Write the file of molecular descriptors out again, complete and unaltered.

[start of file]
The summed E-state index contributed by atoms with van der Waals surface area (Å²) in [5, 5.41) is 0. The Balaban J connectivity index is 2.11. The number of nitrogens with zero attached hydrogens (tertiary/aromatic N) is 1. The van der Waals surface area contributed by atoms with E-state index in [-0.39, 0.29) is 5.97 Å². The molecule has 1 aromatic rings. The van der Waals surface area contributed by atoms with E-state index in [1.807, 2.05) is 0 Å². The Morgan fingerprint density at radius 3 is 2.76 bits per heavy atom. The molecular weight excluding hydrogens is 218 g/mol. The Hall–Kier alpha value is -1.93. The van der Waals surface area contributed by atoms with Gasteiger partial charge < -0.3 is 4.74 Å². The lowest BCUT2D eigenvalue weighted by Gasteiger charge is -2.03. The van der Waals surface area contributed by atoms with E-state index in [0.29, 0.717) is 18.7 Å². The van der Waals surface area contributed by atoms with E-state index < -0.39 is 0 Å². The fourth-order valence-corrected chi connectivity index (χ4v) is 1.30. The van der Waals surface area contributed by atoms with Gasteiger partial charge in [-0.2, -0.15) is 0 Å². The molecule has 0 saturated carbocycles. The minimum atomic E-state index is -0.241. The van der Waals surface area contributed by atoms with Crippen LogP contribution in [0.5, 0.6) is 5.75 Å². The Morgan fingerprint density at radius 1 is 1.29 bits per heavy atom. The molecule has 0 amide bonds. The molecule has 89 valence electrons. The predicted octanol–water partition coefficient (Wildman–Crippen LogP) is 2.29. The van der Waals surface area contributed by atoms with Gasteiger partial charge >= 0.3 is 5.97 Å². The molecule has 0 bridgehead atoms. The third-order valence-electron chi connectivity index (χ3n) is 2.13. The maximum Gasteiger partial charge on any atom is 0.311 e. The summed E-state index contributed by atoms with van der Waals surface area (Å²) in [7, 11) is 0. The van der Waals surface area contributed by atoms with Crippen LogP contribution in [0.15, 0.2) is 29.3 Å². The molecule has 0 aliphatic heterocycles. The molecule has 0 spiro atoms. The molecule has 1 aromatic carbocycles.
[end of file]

The summed E-state index contributed by atoms with van der Waals surface area (Å²) in [5, 5.41) is 0. The Balaban J connectivity index is 2.11. The number of nitrogens with zero attached hydrogens (tertiary/aromatic N) is 1. The van der Waals surface area contributed by atoms with E-state index in [-0.39, 0.29) is 5.97 Å². The molecule has 1 aromatic rings. The van der Waals surface area contributed by atoms with E-state index in [1.807, 2.05) is 0 Å². The Morgan fingerprint density at radius 3 is 2.76 bits per heavy atom. The molecular weight excluding hydrogens is 218 g/mol. The Hall–Kier alpha value is -1.93. The van der Waals surface area contributed by atoms with Gasteiger partial charge < -0.3 is 4.74 Å². The lowest BCUT2D eigenvalue weighted by Gasteiger charge is -2.03. The van der Waals surface area contributed by atoms with E-state index in [0.29, 0.717) is 18.7 Å². The van der Waals surface area contributed by atoms with E-state index < -0.39 is 0 Å². The fourth-order valence-corrected chi connectivity index (χ4v) is 1.30. The van der Waals surface area contributed by atoms with Gasteiger partial charge in [-0.2, -0.15) is 0 Å². The molecule has 0 saturated carbocycles. The minimum atomic E-state index is -0.241. The van der Waals surface area contributed by atoms with Crippen LogP contribution in [0.5, 0.6) is 5.75 Å². The Morgan fingerprint density at radius 1 is 1.29 bits per heavy atom. The molecule has 0 amide bonds. The molecule has 89 valence electrons. The predicted octanol–water partition coefficient (Wildman–Crippen LogP) is 2.29. The van der Waals surface area contributed by atoms with Gasteiger partial charge >= 0.3 is 5.97 Å². The molecule has 0 bridgehead atoms. The third-order valence-electron chi connectivity index (χ3n) is 2.13. The maximum Gasteiger partial charge on any atom is 0.311 e. The summed E-state index contributed by atoms with van der Waals surface area (Å²) in [7, 11) is 0. The van der Waals surface area contributed by atoms with Crippen LogP contribution in [0.15, 0.2) is 29.3 Å². The molecule has 0 aliphatic heterocycles. The molecule has 0 spiro atoms. The molecule has 1 aromatic carbocycles.